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The future promises to be difficult. Can we beat the pandemic?
The future promises to be difficult. Can we beat the pandemic?

We've already half-watched the 2020 disaster movie. My God, what a year this is! Today alone, the front page of the New York Times printed the names of 100,000 coronavirus deaths while the US president … plays golf. This is the year 2020. Australia and California burned down in January, Asia flooded in February, and a global pandemic broke out in March.

2020 is not an anomaly. This is a tiny example of what the future holds

How many more years do you think our world will be able to survive? Ten years? How about three? Five? One thing was enough to put an end to the life that we have lived in recent times.

This year is not an anomaly. This is just a fragment of the future that awaits us. The next three to five decades will be very similar to the last twelve months: one catastrophe after another, growing cataclysms that happen more and more often, with which it will be more and more difficult for us to cope.

The era of gradual collapse has come. The next few paragraphs of this article are going to be quite dark, but I ask you not to close the page. Our civilization will face three to five decades of unprecedented catastrophes and possibly even death. In each subsequent decade, a new wave of catastrophes will cause economic depression, social upheaval, political incompetence, and chaos. Think about the consequences of the coronavirus epidemic for the rest of our lives.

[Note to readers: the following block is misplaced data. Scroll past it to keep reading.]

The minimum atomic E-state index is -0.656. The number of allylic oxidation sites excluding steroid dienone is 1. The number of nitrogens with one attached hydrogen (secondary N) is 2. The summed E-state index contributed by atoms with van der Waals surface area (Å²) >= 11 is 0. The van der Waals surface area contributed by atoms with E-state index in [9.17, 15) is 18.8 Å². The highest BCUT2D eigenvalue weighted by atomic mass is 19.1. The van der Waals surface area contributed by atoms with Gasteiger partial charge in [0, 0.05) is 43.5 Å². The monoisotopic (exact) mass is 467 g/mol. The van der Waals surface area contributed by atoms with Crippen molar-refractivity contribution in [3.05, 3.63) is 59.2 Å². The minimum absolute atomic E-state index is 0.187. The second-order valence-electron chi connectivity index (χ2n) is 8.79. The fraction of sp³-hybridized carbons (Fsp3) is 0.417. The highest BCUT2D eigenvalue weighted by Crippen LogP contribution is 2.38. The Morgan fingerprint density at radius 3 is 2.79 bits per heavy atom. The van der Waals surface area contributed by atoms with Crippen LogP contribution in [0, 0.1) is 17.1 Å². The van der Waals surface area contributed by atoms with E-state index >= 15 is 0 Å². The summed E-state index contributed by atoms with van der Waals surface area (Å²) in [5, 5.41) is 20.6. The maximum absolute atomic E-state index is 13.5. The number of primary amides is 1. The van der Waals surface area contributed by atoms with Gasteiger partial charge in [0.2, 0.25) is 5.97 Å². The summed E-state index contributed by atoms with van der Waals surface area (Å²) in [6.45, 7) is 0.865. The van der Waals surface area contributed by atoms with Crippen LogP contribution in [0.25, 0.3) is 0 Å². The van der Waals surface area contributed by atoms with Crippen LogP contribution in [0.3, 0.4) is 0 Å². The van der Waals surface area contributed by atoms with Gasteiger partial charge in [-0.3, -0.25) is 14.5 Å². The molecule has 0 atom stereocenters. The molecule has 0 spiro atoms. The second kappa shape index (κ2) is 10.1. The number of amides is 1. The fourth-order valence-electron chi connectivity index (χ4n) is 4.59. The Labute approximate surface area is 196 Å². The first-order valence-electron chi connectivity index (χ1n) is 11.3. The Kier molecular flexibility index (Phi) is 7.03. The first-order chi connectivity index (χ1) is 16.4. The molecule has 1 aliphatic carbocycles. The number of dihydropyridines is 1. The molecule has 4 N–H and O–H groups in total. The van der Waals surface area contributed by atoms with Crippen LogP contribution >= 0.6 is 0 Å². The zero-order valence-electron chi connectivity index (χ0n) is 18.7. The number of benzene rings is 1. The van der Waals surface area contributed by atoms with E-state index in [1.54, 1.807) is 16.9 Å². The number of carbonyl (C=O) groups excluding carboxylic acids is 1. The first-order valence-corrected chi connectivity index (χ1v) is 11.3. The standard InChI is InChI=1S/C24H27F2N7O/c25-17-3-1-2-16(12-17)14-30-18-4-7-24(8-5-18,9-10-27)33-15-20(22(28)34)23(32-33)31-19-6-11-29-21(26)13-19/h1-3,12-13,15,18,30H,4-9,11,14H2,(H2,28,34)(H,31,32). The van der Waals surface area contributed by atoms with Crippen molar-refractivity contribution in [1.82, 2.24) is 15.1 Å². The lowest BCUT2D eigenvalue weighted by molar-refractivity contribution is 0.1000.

What does the future look like?

Already in 2030, we will face a climate catastrophe that will entail devastating waves of economic depression, flight, desperate migration and social stratification. This will happen when cities start sinking and continents start to burn. Today you are locked at home wondering if you still have work to do. Tomorrow you will not have a home, and "work" will be a luxury for the lucky few. Today you are wondering whether the government will support you, tomorrow you will be lucky if you still have a functioning government to which you can turn.

But this is just the beginning

Then, in the 40s, the Great Collapse will come. The ecosystems of our planet will begin to perish. As they die, the entire system and structure of our civilization will be destroyed. Supply chains will be destroyed. The economy will collapse as raw materials and supplies become scarce or inaccessible. Financial systems will also cease to exist. They will be followed by social systems that will collapse under the onslaught of ever-increasing waves of poverty and misery.